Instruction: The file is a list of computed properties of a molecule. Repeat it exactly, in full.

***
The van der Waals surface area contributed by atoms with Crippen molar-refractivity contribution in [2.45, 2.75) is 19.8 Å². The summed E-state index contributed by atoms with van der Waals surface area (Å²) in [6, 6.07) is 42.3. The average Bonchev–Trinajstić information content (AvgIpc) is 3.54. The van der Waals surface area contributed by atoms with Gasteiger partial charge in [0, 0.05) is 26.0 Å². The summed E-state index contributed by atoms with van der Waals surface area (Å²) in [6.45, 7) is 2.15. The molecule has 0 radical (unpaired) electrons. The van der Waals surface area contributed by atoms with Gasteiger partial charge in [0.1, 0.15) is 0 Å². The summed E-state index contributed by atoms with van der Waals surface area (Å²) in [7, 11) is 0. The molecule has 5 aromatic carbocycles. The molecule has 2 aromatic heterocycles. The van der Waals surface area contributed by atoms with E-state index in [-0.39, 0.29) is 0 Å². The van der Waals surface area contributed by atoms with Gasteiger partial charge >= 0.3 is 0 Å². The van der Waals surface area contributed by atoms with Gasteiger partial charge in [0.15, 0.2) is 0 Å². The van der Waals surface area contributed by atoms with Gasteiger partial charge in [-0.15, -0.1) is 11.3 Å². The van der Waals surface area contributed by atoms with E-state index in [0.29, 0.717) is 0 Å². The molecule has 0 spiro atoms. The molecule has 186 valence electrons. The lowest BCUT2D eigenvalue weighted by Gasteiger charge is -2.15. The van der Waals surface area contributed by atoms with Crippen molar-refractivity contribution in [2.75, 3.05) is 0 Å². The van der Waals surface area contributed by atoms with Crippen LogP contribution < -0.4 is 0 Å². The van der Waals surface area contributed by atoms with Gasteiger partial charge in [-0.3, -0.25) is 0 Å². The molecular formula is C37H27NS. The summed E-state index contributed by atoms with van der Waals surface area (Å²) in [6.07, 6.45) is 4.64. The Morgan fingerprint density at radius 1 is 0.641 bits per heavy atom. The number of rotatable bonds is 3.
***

The van der Waals surface area contributed by atoms with Crippen molar-refractivity contribution in [2.45, 2.75) is 19.8 Å². The summed E-state index contributed by atoms with van der Waals surface area (Å²) in [6, 6.07) is 42.3. The average Bonchev–Trinajstić information content (AvgIpc) is 3.54. The van der Waals surface area contributed by atoms with Gasteiger partial charge in [0, 0.05) is 26.0 Å². The summed E-state index contributed by atoms with van der Waals surface area (Å²) in [6.45, 7) is 2.15. The molecule has 0 radical (unpaired) electrons. The van der Waals surface area contributed by atoms with Gasteiger partial charge in [0.1, 0.15) is 0 Å². The summed E-state index contributed by atoms with van der Waals surface area (Å²) in [7, 11) is 0. The molecule has 5 aromatic carbocycles. The molecule has 2 aromatic heterocycles. The van der Waals surface area contributed by atoms with E-state index in [-0.39, 0.29) is 0 Å². The van der Waals surface area contributed by atoms with Gasteiger partial charge >= 0.3 is 0 Å². The van der Waals surface area contributed by atoms with Gasteiger partial charge in [0.15, 0.2) is 0 Å². The van der Waals surface area contributed by atoms with Gasteiger partial charge in [-0.15, -0.1) is 11.3 Å². The van der Waals surface area contributed by atoms with E-state index in [0.29, 0.717) is 0 Å². The molecule has 0 spiro atoms. The molecule has 186 valence electrons. The lowest BCUT2D eigenvalue weighted by Gasteiger charge is -2.15. The van der Waals surface area contributed by atoms with Crippen molar-refractivity contribution in [2.75, 3.05) is 0 Å². The van der Waals surface area contributed by atoms with Crippen LogP contribution < -0.4 is 0 Å². The van der Waals surface area contributed by atoms with Gasteiger partial charge in [-0.3, -0.25) is 0 Å². The molecular formula is C37H27NS. The summed E-state index contributed by atoms with van der Waals surface area (Å²) in [6.07, 6.45) is 4.64. The Morgan fingerprint density at radius 1 is 0.641 bits per heavy atom. The number of rotatable bonds is 3.